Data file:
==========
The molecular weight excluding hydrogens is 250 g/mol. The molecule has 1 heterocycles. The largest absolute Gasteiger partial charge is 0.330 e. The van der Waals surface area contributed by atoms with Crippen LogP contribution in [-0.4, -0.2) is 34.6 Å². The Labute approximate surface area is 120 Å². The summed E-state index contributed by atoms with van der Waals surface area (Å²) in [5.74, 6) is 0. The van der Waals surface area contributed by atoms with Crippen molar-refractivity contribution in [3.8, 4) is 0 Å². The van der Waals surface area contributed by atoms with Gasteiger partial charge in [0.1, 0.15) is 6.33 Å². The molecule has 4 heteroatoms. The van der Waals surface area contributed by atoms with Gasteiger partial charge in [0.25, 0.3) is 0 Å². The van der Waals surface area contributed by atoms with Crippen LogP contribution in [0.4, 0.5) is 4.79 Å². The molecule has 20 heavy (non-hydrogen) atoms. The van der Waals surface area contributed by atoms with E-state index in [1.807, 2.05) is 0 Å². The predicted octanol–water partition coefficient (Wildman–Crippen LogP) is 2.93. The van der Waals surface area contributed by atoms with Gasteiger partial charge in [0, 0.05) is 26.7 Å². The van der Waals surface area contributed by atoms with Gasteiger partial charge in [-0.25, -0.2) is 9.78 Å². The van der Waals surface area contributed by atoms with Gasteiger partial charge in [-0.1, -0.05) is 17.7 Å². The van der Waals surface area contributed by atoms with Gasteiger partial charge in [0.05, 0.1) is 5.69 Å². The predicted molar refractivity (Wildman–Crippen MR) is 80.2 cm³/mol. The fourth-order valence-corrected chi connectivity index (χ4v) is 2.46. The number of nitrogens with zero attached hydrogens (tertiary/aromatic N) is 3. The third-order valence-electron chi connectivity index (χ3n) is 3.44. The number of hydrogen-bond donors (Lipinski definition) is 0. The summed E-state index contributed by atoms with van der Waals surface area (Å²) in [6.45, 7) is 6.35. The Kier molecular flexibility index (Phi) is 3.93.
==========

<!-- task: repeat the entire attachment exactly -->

The molecular weight excluding hydrogens is 250 g/mol. The molecule has 1 heterocycles. The largest absolute Gasteiger partial charge is 0.330 e. The van der Waals surface area contributed by atoms with Crippen LogP contribution in [-0.4, -0.2) is 34.6 Å². The Labute approximate surface area is 120 Å². The summed E-state index contributed by atoms with van der Waals surface area (Å²) in [5.74, 6) is 0. The van der Waals surface area contributed by atoms with Crippen molar-refractivity contribution in [3.8, 4) is 0 Å². The van der Waals surface area contributed by atoms with Gasteiger partial charge in [0.1, 0.15) is 6.33 Å². The molecule has 4 heteroatoms. The van der Waals surface area contributed by atoms with Gasteiger partial charge in [0.25, 0.3) is 0 Å². The van der Waals surface area contributed by atoms with Crippen LogP contribution in [0.4, 0.5) is 4.79 Å². The molecule has 20 heavy (non-hydrogen) atoms. The van der Waals surface area contributed by atoms with E-state index in [1.807, 2.05) is 0 Å². The predicted octanol–water partition coefficient (Wildman–Crippen LogP) is 2.93. The van der Waals surface area contributed by atoms with Gasteiger partial charge in [0, 0.05) is 26.7 Å². The van der Waals surface area contributed by atoms with Gasteiger partial charge in [-0.25, -0.2) is 9.78 Å². The van der Waals surface area contributed by atoms with Gasteiger partial charge in [-0.1, -0.05) is 17.7 Å². The van der Waals surface area contributed by atoms with Gasteiger partial charge in [0.05, 0.1) is 5.69 Å². The predicted molar refractivity (Wildman–Crippen MR) is 80.2 cm³/mol. The fourth-order valence-corrected chi connectivity index (χ4v) is 2.46. The number of nitrogens with zero attached hydrogens (tertiary/aromatic N) is 3. The third-order valence-electron chi connectivity index (χ3n) is 3.44. The number of hydrogen-bond donors (Lipinski definition) is 0. The summed E-state index contributed by atoms with van der Waals surface area (Å²) in [6.45, 7) is 6.35. The Kier molecular flexibility index (Phi) is 3.93.